4. What is the Overall Process for Managing Redundancies?

The scale of the headcount reduction that you’re considering plays a vital role in determining the process for managing redundancies. 

If you are considering a headcount reduction of 20 or more employees in a single location in a 30-day period then this is “collective redundancy” and there’s a specific process that you’ll need to follow and defined timeframes to which you will need to work. 

For more detail on this, refer to our Guide on Redundancy of 20 or More Employees.

If you are considering making 19 or fewer employees redundant in a single location in a 30-day period, there are fewer rules to follow.  You would think that this would make it easier but actually, because the rules aren’t as clear, you run increased risk of making a decision on process that an employment tribunal judge later determines to have been inappropriate.

For the purposes of this guide, we’re going to focus on the process for when you are making 19 or fewer employees redundant.  If we try to cover the process for large scale redundancies as well this guide will quickly become a book!  If you are considering large-scale redundancies, then do reach out to us and we can provide you with guidance on that process.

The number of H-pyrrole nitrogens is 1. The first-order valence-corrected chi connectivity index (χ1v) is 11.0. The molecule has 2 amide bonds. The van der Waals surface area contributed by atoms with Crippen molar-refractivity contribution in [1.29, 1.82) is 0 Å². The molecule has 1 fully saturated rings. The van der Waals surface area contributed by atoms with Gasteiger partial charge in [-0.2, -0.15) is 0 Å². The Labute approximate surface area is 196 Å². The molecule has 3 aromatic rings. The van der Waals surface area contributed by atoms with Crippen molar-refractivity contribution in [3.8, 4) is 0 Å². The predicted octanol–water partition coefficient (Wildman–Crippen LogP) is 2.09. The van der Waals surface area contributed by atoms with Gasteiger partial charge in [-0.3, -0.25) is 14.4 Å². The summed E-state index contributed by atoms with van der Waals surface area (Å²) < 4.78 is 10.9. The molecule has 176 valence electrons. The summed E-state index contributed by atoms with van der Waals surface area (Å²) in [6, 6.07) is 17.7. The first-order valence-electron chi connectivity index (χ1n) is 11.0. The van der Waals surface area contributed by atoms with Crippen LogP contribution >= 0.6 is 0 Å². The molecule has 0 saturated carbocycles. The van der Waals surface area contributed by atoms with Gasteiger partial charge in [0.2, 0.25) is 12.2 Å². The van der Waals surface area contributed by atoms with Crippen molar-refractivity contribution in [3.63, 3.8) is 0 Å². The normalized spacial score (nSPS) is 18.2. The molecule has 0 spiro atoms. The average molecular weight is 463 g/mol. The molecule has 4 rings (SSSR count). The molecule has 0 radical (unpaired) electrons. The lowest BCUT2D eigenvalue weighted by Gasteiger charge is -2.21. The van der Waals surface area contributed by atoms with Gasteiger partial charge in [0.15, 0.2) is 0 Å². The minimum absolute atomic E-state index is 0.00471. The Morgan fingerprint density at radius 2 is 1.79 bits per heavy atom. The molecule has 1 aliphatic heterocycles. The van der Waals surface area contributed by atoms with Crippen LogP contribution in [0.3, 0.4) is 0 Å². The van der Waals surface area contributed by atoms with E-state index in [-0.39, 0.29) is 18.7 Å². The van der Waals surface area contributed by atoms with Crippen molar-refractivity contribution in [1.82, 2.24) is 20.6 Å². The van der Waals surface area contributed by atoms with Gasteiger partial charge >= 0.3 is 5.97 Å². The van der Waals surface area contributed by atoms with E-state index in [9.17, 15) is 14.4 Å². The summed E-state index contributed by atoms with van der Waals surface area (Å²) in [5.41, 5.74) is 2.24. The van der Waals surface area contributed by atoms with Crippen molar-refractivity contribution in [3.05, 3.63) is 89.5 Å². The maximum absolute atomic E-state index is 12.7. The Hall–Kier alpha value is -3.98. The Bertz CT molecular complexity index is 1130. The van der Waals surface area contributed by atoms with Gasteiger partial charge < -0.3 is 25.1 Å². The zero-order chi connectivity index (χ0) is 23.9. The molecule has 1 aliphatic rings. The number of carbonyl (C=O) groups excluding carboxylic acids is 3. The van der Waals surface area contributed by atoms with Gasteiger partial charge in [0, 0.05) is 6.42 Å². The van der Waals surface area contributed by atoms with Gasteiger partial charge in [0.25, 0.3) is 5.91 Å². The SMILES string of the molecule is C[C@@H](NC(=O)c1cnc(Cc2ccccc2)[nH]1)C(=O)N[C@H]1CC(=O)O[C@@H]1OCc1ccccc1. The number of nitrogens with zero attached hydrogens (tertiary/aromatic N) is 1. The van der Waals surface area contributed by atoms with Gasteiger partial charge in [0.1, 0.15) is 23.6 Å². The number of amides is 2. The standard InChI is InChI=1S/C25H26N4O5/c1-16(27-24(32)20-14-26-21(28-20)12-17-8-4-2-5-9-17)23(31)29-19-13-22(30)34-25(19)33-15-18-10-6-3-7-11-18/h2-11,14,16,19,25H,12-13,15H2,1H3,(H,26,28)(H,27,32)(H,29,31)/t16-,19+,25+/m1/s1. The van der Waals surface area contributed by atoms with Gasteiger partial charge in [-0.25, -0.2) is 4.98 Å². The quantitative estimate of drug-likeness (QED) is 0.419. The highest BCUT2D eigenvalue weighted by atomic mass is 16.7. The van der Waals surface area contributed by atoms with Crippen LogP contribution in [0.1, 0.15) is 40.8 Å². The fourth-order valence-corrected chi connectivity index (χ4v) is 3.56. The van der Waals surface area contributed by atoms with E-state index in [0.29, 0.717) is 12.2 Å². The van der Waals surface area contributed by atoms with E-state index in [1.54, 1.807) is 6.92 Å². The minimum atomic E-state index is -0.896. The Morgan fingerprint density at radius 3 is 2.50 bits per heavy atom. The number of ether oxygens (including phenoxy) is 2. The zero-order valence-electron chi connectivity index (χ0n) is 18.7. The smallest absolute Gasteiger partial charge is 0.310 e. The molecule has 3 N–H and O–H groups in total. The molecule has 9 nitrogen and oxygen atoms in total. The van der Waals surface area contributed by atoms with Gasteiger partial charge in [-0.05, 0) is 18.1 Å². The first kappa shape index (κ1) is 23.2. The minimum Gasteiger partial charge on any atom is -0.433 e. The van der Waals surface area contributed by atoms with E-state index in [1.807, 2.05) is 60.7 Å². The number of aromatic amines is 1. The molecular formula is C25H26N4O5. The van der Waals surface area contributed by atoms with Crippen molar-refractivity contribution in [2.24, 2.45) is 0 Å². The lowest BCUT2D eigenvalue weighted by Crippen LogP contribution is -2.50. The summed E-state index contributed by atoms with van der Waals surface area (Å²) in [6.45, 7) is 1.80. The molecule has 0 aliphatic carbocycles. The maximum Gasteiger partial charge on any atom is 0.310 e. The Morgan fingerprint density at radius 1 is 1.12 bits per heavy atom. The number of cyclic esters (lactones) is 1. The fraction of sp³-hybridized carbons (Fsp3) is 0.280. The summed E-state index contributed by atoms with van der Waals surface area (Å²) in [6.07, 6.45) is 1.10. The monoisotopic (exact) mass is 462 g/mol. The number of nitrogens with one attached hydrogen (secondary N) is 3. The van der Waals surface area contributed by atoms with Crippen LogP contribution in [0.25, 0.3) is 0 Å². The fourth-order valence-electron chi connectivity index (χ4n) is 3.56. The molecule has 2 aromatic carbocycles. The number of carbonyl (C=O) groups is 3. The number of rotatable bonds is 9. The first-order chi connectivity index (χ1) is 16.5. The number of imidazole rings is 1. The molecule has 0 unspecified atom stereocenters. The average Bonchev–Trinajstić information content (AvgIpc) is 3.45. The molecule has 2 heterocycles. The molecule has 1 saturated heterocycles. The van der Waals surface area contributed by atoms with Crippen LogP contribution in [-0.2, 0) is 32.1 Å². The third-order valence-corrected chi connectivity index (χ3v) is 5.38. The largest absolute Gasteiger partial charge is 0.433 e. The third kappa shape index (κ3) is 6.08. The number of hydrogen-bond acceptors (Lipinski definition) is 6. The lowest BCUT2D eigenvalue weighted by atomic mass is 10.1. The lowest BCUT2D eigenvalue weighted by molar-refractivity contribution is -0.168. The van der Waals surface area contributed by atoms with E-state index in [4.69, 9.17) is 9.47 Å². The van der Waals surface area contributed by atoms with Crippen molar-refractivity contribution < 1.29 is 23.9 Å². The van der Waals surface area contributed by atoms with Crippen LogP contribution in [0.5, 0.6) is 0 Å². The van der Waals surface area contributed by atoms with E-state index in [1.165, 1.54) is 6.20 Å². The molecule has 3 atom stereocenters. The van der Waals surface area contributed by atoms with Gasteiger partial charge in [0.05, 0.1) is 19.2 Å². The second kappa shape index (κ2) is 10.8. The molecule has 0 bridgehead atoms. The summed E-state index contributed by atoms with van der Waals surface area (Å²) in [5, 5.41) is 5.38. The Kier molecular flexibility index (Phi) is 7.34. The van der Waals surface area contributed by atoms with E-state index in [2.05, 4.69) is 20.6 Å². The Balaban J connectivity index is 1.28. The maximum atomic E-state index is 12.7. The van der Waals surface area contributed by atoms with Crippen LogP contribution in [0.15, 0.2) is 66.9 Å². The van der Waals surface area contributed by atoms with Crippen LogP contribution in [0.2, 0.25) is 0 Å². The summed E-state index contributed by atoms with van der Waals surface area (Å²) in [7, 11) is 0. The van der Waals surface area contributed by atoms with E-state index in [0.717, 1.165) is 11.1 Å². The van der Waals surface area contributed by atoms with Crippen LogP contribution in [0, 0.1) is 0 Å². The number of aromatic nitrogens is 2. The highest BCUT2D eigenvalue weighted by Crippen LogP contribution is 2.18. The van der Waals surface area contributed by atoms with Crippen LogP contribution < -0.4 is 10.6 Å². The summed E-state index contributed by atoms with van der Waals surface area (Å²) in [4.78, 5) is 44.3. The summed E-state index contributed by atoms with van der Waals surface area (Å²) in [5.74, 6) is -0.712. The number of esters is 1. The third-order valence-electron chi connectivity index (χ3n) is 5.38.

The overall process that you need to follow when considering making redundancies is:

  • Pooling – this is the determination of which employees are at risk of redundancy. It’s a key stage and something we’ll cover in more detail below.
  • Informing – this is when you inform all of the employees in the pool that they are at risk of redundancy.
  • Consulting – this is the process through which you explain what you are considering and give employees an opportunity to comment on and challenge your proposals.
  • Selecting – this is the process by which you determine whose employment will end on the grounds of redundancy if you do move ahead with the redundancy proposal.
  • Concluding – this is the final step where you inform individuals of the outcome of the redundancy process and confirm whether or not their employment is ending.

5. What is “Redundancy Pooling”?